The greatest thing Kenny did for the club and the city of Merseyside was how he handled the Hillsborough disaster, despite the toll it eventually took on his health. There are lesser men than him who have received knighthoods for services to football. Kenny’s achievements in the game go without saying but his actions after Hillsborough are worthy of the highest honours that can be handed out. Kenny is a humble guy (which is another reason why we adore him) so just the fact that he has the love and thanks from the entire city is reward enough for him. Kenny seemed to carry the club, the city and the victim’s families on his shoulders in the aftermath. He attended funerals, visited the injured and made himself available 24 hours a day to help in any way that he could.
The 1989 F.A. Cup Final was a very special game after the Hillsborough disaster. The city deserved another all Merseyside final as both teams players & fans came together united in grief and support for each other. The fans and families of those who died deserved a tremendous game and that’s exactly what they got as both teams fought to the bitter end, with the game going into extra time.
The game was preceded by moving versions of ‘You’ll Never Walk Alone’ and ‘Abide With Me’ sung by Gerry Marsden on the pitch, accompanied by eighty thousand fans of both Red and Blue. Once the game got going it was John Aldridge who opened the scoring from a terrific Steve McMahon through ball. After that early goal, the game was tense and dramatic as Everton pressed for the equaliser. As the game ticked into the ninetieth minute Everton made a last gasp effort to get the ball into the Liverpool area. Time seemed to stand still as Stuart McCall’s toe-poke trickled into the net through the legs of Tony Cottee. In extra time, Rush scored twice and McCall got his second and Liverpool won 3-2. One of the most abiding memories for me of that game was of Kenny on the touchline. Despite the sunshine and the blazing heat, Kenny wore his heavy padded stadium coat throughout, an image never to be forgotten.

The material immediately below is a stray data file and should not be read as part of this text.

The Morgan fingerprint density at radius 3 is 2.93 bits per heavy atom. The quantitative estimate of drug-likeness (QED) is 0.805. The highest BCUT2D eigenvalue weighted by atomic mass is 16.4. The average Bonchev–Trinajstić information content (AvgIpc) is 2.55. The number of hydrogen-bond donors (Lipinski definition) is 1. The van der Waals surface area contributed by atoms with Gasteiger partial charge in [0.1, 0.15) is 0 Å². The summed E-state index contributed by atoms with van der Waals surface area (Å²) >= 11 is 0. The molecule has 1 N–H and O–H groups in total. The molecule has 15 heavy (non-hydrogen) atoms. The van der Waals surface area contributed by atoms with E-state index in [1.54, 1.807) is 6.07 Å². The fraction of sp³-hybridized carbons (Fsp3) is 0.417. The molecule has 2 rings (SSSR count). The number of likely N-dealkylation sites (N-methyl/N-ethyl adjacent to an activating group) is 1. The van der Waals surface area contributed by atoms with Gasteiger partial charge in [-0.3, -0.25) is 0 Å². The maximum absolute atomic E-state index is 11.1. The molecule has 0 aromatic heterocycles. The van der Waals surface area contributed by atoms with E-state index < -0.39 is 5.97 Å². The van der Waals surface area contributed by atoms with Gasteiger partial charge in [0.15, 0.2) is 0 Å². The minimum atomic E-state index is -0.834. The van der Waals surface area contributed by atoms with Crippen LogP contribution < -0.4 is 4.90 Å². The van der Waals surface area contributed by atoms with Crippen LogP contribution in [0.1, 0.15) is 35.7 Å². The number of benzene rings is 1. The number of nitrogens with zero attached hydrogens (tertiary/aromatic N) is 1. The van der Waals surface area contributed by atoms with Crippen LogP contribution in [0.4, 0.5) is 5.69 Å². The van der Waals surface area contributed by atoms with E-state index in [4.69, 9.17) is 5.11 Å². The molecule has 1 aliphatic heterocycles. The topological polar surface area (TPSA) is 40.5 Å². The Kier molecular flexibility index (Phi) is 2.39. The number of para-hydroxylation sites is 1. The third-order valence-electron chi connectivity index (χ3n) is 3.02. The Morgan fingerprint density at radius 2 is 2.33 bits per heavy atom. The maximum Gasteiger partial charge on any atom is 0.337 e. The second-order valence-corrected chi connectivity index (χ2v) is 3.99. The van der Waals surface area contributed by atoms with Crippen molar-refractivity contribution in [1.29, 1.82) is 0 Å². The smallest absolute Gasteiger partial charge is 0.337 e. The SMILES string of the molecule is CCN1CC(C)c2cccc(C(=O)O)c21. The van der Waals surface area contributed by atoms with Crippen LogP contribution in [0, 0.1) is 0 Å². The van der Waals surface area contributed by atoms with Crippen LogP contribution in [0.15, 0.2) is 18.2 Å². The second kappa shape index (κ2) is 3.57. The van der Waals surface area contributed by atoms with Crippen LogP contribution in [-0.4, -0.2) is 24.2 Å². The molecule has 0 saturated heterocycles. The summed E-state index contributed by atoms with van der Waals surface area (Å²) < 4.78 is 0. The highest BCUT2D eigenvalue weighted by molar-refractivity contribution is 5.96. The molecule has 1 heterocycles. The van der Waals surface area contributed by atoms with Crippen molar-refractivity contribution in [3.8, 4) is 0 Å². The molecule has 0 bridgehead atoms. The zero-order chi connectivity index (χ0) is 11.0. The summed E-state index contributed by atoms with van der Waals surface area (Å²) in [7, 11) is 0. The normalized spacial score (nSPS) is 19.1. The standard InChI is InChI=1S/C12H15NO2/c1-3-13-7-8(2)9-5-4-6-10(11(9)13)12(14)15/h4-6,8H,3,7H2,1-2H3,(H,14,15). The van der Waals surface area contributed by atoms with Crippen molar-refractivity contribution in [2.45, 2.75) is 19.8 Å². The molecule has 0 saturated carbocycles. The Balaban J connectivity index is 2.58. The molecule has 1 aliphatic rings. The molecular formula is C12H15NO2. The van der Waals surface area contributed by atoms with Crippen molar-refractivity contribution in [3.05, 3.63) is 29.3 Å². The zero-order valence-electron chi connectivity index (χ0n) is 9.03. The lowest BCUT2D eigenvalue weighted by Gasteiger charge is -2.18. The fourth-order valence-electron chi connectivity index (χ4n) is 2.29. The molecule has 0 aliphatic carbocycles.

After hardly playing in the first team for a few years Kenny was to take one final bow at Anfield before officially retiring as a player. In May 1990 at the age of 39 Kenny brought himself on as a substitute against Derby County in Liverpool’s last home game of the season. Liverpool had already wrapped up the league title, Kenny’s third as boss, and it was a truly memorable occasion. I remember the back page of the Daily Mirror next day which had a big photo of Kenny’s son Paul in The Kop wearing a Juventus shirt and holding a Liverpool scarf.
As we all know this proved to be Kenny’s last hurrah in his first period at the club. In February 1991 after the 4-4 with Everton Kenny announced his resignation as team manager and retirement from football. The stresses after Hillsborough and the amount he took on badly affected his health and he made the decision that he had to walk away. As we now know he regretted it almost immediately and when He decided to come back it was too late as Souness was already installed as his replacement. The fact that we have suffered in the league, despite a number of trophies we won, over the next twenty years, only adds to Kenny’s legacy as possible the last truly great Liverpool manager (not meaning any disrespect to those that followed). Every Liverpool fan over the age of thirty should remember where they where the moment they heard that Kenny was quitting. I’ll never forget the moment I heard of Kenny’s resignation. It was during the half term holidays from school so I was in my friend’s house. His father called to tell him the news and we didn’t believe him. As there was no internet that day we had to wait ages till the lunchtime news came on TV to confirm it. The shock was just incredible and came completely out of the blue.
Kenny is regarded as our greatest ever player and probably the most beloved player ever in the history of the club. He is probably only second to Bill Shankly when we think of the greatest icons in Liverpool history. So when Rafa Benitez brought Kenny back into the club to work in the academy it was celebrated en masse. When Rafa was sacked there a lot of support for Kenny to get the job and make up for lost time. When Kenny himself revealed that he was interested in the job this only made us want him back more. As soon as Roy Hodgson began to struggle the crowd started chanting just one word repeatedly, ‘Dalglish, Dalglish, Dalglish, Dalglish’.
So when it was announced that Kenny was the new manager, until the end of the season, it was celebrated with immense vigour amongst Liverpool fans. I danced around the house for hours after I found out and to be honest I haven’t stopped smiling since. The feel-good factor amongst the fans and around the club is just great. To me it seems right for The King to be our manager again and his first two weeks back have done nothing to make me change my opinion. It is not just nostalgia that makes me happy, because I think he is genuinely the right man for the job from a football standpoint. If the rest of the season goes well and Kenny gets the job permanently, then I am sure that we will be at the start of a new golden period with Kenny right in the middle of it. I know it is going to take time but I also know that Kenny can take us back where we belong.